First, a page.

Friday, May 30, 2008

"Holding commercial sex buyers accountable" by Suzie

         Equality Now has a new action aimed at the trafficking and prostitution of women in India. The action is aimed at the passage of legal amendments that would decriminalize prostitution but penalize buyers. Some people support the former, but not the latter, arguing that legalization and regulation of prostitution would increase the use of condoms and lessen the abuse of women. Equality Now argues:
In fact what happens in countries where prostitution has been legalized is that the illegal sex industry has blossomed in parallel and trafficking of women increases to meet the demand for prostitution. It would be more effective to address the HIV/AIDS crisis, as well as the life crises of girls and women ...
          Making it illegal to buy sex may be the only way to wake up a lot of men, who do not want to “get” that the women they’re buying may be enslaved or abused. In talking to male friends who’ve used prostitutes, some times I’m astounded by their ignorance. I’ve come to think that it’s important for them to ignore facts to avoid feeling guilty.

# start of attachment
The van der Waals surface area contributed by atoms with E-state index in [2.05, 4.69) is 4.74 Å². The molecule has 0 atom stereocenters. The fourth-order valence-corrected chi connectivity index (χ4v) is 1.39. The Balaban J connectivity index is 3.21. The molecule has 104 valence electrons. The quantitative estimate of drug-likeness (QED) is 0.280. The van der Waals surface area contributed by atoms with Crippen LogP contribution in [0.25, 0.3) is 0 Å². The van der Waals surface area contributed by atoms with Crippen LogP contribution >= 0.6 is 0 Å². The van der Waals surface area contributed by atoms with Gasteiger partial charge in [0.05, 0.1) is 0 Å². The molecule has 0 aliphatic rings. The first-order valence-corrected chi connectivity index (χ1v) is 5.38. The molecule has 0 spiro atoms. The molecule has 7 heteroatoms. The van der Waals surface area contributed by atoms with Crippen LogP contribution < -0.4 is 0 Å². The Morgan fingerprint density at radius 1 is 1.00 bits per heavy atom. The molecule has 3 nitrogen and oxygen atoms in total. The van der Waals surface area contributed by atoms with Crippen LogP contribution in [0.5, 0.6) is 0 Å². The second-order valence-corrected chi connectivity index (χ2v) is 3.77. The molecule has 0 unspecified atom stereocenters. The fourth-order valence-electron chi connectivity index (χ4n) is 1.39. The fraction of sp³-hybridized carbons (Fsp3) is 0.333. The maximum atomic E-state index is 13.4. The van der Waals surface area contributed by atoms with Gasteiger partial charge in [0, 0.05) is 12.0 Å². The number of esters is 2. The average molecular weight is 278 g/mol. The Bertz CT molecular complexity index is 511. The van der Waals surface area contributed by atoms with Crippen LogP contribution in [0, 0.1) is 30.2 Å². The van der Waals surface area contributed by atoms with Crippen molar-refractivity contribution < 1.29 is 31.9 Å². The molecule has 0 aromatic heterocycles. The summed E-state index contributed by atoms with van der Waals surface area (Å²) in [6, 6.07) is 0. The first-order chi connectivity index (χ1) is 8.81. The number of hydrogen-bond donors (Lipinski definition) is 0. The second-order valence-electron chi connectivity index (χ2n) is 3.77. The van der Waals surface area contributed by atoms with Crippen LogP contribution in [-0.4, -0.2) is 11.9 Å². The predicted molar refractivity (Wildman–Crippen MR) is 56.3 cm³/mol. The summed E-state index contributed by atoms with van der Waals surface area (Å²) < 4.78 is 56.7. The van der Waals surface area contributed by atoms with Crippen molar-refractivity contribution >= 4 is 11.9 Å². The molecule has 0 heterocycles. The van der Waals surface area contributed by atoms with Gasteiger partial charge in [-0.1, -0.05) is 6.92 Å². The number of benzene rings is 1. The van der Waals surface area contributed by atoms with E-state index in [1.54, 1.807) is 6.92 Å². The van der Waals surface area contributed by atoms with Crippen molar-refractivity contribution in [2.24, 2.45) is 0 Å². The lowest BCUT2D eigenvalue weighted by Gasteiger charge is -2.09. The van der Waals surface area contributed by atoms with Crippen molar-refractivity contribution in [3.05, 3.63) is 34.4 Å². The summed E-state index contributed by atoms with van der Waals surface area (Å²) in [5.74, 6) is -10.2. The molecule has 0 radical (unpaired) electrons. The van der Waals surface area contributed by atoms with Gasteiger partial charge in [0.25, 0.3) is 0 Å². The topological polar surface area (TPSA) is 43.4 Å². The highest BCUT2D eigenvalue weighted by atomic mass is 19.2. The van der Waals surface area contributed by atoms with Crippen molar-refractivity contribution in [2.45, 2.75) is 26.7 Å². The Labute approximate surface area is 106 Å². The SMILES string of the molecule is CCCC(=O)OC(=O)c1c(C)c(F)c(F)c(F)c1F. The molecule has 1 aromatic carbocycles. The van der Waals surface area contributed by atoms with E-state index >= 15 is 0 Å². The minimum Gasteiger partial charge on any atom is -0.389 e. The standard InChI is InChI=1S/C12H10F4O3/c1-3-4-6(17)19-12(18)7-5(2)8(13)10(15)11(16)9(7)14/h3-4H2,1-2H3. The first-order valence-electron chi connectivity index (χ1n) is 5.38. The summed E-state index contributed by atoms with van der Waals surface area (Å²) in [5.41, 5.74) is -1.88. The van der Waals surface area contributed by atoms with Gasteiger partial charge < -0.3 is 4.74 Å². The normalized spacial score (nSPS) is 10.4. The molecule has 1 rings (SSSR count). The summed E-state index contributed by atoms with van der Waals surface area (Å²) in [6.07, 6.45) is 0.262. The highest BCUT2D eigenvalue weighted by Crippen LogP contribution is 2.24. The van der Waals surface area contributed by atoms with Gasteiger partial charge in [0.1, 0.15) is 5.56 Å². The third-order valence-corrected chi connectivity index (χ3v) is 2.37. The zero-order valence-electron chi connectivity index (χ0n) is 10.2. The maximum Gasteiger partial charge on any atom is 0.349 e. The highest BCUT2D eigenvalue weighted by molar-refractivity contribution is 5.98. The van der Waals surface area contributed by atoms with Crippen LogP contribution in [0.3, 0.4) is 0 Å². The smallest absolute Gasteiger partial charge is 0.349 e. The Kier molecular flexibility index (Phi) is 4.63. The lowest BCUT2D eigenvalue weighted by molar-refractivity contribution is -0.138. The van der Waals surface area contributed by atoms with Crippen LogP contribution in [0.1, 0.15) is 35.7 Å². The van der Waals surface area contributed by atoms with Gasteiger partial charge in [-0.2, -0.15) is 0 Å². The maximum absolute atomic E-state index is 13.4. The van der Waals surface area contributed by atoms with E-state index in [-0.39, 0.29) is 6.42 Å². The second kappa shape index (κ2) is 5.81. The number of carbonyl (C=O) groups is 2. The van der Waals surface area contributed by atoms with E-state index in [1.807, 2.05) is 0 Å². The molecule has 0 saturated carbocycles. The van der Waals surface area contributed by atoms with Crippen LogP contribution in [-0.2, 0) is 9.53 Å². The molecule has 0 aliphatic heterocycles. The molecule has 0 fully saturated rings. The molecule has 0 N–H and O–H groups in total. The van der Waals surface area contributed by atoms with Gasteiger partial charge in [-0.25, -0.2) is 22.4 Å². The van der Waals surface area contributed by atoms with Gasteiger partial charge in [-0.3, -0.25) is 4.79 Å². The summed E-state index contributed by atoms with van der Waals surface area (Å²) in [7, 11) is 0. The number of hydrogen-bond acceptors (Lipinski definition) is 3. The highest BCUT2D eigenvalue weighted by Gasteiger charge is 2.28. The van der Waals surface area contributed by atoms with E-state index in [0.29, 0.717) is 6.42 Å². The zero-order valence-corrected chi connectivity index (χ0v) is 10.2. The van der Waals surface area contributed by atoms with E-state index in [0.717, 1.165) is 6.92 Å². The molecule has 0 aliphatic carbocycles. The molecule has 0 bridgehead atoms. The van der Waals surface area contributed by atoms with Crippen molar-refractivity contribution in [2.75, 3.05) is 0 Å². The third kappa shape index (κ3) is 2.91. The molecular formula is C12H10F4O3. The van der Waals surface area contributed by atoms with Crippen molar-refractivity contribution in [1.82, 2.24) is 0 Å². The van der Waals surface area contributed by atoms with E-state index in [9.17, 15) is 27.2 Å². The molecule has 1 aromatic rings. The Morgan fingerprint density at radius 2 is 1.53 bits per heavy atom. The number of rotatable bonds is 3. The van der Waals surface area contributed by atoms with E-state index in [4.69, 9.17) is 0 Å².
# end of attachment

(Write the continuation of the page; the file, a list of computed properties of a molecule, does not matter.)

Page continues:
I’m thinking of the men who told me that the women really liked them, really found them attractive, and really wanted to have sex with them. I ask, “Did she still charge you?” I’m thinking of the men who say they really treated the women well, which means they didn’t physically force them or call them names or fail to pay. It never occurred to these guys that there was any chance these women might have been trafficked from their hometowns or that the women had not freely chosen this work.
           I’m also thinking of a friend who attended the Summer Institute on Sexuality, Culture and Society in Amsterdam. She was eager to check out the women in the Red Light District. She lost her desire when she saw bruises on a woman’s wrists.
           A travel site promotes the district, “where women, of all nationalities, parade their wares.” A site on trafficking notes working conditions.
        I understand that prostitution is a hotly contested topic among feminists, many of whom consider it no more demeaning than other work. People can debate that in good faith. But if you call me an uptight prude, you’ll just make my friends laugh.